As we're heading into autumn, the days are getting shorter, the temperature's are getting colder, and you're wondering if this blogging thing was such a good thing after all. However, let me just say: please, please, please, don't be a fairweather fashion blogger - consistency is one of the most important elements of blogging, so don't let winter take that away from you! There are many ways to get around the winter months; with a little help, soon enough you'll find that maintaining your blogging game will be as easy as pie.
S H O R T E R D A Y S
One of the biggest motivation killers when it comes to anything during winter - not just blogging - is the lower amount of daytime hours. Obviously, good light is essential for great photography (unless artificial lighting is part of your aesthetic), and what with work/school/childcare taking up most of those crucial hours of sunshine, taking that killer shot is somewhat of a mammoth task.
Now, there are several ways around this. Firstly, thanks to daylight savings, our mornings will be lighter than evenings in winter. Therefore, it'd make sense to get up half an hour earlier, set up your camera on your tripod (or grab your Instagram husband), and catch your OOTD in the morning sun. The sun will be low in the sky, so you'll avoid those mid-afternoon high contrast shots, and you'll be fresh as a daisy having only just got ready, so your outfit won't have gone through the turmoil of a day's wear.
On the other hand, this isn't the best option for those of us who are attached to our beds, or those who like to go further afield for their shots (as travel might not be an option in the mornings). So, you could always head out on your lunchbreak, source a good patch of shade (perhaps behind a building or under a large tree), and shoot away. This way, you're still avoiding harsh lighting contrasts, but you still have a good amount of light to work with.
In winter, weekends are your friends. Sometimes, I'll spend a good three hours putting together and shooting looks for my blog and Instagram. I know, seems like a lot of work for a weekend, right? But, if you're dedicated and you love to blog, then this is just something that must be done. I shoot mostly on weekends because I don't feel like I'm in a rush, so I can really perfect my look, and even travel to get the perfect background (unfortunately, I don't have a perfect white brick wall at my disposal!).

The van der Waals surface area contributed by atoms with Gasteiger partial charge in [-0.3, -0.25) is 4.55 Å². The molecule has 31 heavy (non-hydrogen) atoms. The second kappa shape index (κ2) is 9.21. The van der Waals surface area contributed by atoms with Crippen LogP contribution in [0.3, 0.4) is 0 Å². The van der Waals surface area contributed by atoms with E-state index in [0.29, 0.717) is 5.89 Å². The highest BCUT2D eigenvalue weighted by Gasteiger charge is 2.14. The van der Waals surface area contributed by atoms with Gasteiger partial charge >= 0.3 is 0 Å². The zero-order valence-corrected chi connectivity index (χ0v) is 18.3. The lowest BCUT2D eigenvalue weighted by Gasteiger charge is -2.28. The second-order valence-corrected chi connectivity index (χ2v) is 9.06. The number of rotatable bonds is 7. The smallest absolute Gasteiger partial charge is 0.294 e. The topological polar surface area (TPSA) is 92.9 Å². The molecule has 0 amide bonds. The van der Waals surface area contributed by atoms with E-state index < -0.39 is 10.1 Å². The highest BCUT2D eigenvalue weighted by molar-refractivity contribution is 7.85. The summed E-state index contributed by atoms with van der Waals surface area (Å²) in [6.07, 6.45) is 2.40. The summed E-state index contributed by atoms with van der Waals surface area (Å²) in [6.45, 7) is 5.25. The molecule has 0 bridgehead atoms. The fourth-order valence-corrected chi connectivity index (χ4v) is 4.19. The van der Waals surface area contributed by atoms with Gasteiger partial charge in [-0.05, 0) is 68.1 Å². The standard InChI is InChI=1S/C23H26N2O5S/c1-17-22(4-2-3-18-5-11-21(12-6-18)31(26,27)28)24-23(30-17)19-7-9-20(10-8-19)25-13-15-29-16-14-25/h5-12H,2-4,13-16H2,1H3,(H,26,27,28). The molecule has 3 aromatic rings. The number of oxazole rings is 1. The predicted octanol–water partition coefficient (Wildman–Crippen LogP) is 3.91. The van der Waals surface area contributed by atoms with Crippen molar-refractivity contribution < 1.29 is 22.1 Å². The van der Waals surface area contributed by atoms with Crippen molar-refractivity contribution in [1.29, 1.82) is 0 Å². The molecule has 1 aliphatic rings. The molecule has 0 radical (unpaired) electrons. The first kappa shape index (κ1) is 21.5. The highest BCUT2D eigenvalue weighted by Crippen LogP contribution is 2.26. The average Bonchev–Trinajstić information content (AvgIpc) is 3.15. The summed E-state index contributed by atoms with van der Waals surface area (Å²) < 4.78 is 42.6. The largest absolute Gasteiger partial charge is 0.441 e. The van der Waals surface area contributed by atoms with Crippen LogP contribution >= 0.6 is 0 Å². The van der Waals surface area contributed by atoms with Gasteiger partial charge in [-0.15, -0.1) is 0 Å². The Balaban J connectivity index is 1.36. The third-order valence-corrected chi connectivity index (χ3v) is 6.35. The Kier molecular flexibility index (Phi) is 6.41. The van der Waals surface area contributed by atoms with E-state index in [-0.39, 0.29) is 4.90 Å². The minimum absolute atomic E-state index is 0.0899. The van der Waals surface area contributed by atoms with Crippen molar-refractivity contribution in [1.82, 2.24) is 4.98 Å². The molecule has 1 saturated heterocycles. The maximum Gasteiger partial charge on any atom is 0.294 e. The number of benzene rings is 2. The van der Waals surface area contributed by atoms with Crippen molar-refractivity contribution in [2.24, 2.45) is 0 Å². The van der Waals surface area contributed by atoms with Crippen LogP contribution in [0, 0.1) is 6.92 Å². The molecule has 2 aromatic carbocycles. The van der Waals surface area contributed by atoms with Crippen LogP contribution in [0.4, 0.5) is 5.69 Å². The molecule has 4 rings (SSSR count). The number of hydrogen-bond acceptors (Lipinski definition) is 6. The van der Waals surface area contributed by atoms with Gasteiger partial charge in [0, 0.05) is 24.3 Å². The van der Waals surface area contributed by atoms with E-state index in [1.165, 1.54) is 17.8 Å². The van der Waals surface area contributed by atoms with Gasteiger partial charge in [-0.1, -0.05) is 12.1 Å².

U N P R E D I C T A B L E W E A T H E R
So you're finally blessed with an hour to take photos. But, you arrive at your location and it's windy and/or raining. Typical. However, not totally impossible. When unpredictable British weather rears its ugly head, I try and find somewhere that's still outside, but sheltered from the elements. Some creative examples are:
A beach hut with a verandah
Under an archway or bridge
A doorway with a porch canopy
A bandstand or pavilion
By a picnic table umbrella
A narrow alleyway
I wouldn't recommend taking your photos inside unless you're next to a really big window - preferably floor to ceiling to show off your whole outfit - otherwise this can make your shots look unnatural and can often provoke shaky camera blur or ugly flash photography.
C O L D T O N E S
Thanks to a lack of sunlight, winter is associated with a blue, grey and white colour palette - and you may notice these hues in your photos. If you're going for a cool-toned or even minimalist aesthetic, winter might be your best friend. However, if you like to keep your shots warm, there are a couple of ways to get around this.
Firstly, if you've got a DSLR, alter your white balance before you start snapping. Most DSLRs will offer this option, and you'll probably find it in a button on the camera body which is marked with 'WB'. Hit this, and you'll find a range of options including Tungsten/Incandescent Light, Daylight and Fluorescent Light, amongst others. If you want to go for a warmer image, select either Cloudy or Shade options - these will bring out the red and green tones in your image to make your subject and scenery seem warmer.
If you don't have a DSLR, your best option is to recreate the effect with your photo editing software. If you have simple software, you may find that a warm filter will do the trick. However, if you have Photoshop or similar, play around with a 'Levels' layer to alter the tones in the image and make it warmer. If you haven't done this before, it's easy to find a YouTube tutorial to help you out!
Let me know what your tips are for taking photos in winter - or if you have any questions about blogging or photography, please let me know in the comments section of this post!